In this Issue
Dear Colleague,

Since its inception 20 years ago, the Center for Collaborative Education's work has focused on a vision of equitable, democratic learning environments in which all students can thrive. Two decades later, our nation's fastest growing subgroup are English language learners (ELLs) and our vision is even more paramount.  While the number and diversity of these students grows, their academic performance (as measured by standardized test scores) and outcomes on a number of indicators such as high school graduation continue to lag behind that of their English proficient peers. 

In this issue and in the coming months, we'll be sharing more about our growing body of work focusing on effective, research-based practices that enhance outcomes for English language learners.  Successful academic achievement of ELLs is a critical challenge for them and for the teachers, schools and districts that educate them. We are committed to doing all we can to ensure educational opportunity and equity for the children that represent the future of our communities, nation and the world.

From all of us to you, best wishes for a rejuvenating and joyful holiday season.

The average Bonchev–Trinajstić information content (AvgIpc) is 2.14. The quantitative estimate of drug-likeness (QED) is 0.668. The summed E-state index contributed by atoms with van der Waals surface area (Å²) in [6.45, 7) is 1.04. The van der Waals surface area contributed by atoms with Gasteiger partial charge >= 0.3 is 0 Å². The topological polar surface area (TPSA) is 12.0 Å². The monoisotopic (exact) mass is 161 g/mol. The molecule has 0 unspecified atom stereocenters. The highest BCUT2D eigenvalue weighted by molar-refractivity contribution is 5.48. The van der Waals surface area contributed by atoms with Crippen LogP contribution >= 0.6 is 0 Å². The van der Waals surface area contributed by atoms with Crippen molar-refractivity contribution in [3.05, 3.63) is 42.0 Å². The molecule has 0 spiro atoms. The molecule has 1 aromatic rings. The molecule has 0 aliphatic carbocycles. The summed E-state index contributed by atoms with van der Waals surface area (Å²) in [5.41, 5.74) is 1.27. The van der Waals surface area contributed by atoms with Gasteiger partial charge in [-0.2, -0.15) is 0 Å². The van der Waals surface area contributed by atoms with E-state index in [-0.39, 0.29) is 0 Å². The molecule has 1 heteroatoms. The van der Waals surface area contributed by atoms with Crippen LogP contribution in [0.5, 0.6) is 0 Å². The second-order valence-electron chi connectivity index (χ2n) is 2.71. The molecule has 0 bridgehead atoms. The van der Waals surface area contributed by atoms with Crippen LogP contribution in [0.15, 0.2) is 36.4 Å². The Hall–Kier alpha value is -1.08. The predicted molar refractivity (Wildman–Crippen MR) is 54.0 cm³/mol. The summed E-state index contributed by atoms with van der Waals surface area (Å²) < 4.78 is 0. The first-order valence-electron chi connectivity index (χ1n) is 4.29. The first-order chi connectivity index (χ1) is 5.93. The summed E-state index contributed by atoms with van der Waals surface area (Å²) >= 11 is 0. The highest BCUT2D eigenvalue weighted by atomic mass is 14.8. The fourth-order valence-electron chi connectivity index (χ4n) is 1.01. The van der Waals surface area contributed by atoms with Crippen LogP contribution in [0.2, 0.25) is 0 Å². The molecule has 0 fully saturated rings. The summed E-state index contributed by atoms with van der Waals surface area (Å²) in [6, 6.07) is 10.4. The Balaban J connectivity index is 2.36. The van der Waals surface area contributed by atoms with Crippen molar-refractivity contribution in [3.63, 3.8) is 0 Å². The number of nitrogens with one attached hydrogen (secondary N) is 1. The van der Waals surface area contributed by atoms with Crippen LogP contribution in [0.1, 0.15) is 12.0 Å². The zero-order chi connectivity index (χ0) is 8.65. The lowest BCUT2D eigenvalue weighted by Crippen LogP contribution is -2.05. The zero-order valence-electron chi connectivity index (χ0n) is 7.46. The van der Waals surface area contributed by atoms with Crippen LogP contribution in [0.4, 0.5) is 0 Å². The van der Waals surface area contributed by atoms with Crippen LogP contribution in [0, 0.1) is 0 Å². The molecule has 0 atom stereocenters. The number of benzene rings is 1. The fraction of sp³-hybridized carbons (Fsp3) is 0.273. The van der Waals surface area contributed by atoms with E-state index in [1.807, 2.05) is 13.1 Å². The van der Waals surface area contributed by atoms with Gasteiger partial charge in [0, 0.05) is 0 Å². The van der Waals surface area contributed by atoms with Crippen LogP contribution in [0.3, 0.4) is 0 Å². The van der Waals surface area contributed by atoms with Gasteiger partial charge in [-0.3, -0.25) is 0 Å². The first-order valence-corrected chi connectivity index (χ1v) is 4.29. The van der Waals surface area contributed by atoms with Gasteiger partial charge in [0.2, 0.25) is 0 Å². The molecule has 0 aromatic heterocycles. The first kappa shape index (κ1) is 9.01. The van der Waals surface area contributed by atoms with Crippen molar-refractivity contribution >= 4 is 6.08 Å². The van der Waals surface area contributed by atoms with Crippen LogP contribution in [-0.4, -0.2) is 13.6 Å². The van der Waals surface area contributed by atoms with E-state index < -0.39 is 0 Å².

Dan French, Executive Director

Personalized Learning Network in Massachusetts 

We are excited to announce that CCE has been designated as an "Emerging Harbormaster" by the Next Generation Learning Challenge and Education Cities to launch a new Personalized Learning Network in Massachusetts.  


Personalized learning is an approach to instruction designed to accelerate learning by meeting the individual needs, skills and interests of each student. CCE's Personalized Learning Network will emphasize positive mindset, cultural relevance and equity in instruction, encouraging students to take ownership of their own learning while also developing deeper, personal connections with others. 


We have committed to creating, along with our partners, a plan over the next half year for the launch of successive cohorts of personalized schools in an initial 2-4 urban districts in Massachusetts, with the goal of contributing to an eventual growth of personalized schools to more districts across the state.

Webinar: Serving English Language Learners
You are invited to an upcoming complimentary webinar, Serving English Language Learners: Moving beyond Compliance towards Equity, on Wednesday, March 4th at 3:30 pm. This one-hour webinar, facilitated by CCE's English Language Learner programs staff, will share teacher successes and highlight effective practices in serving ELLs, the nation's fastest growing student subgroup. 

Discussing state policies such as Rethinking Equity and Teaching for English Language Learners (RETELL) in Massachusetts and tools from the WIDA� framework, this webinar will emphasize the importance of student-centered, asset-based and culturally responsive teaching in the effort to move beyond compliance measures towards equitable education for all learners.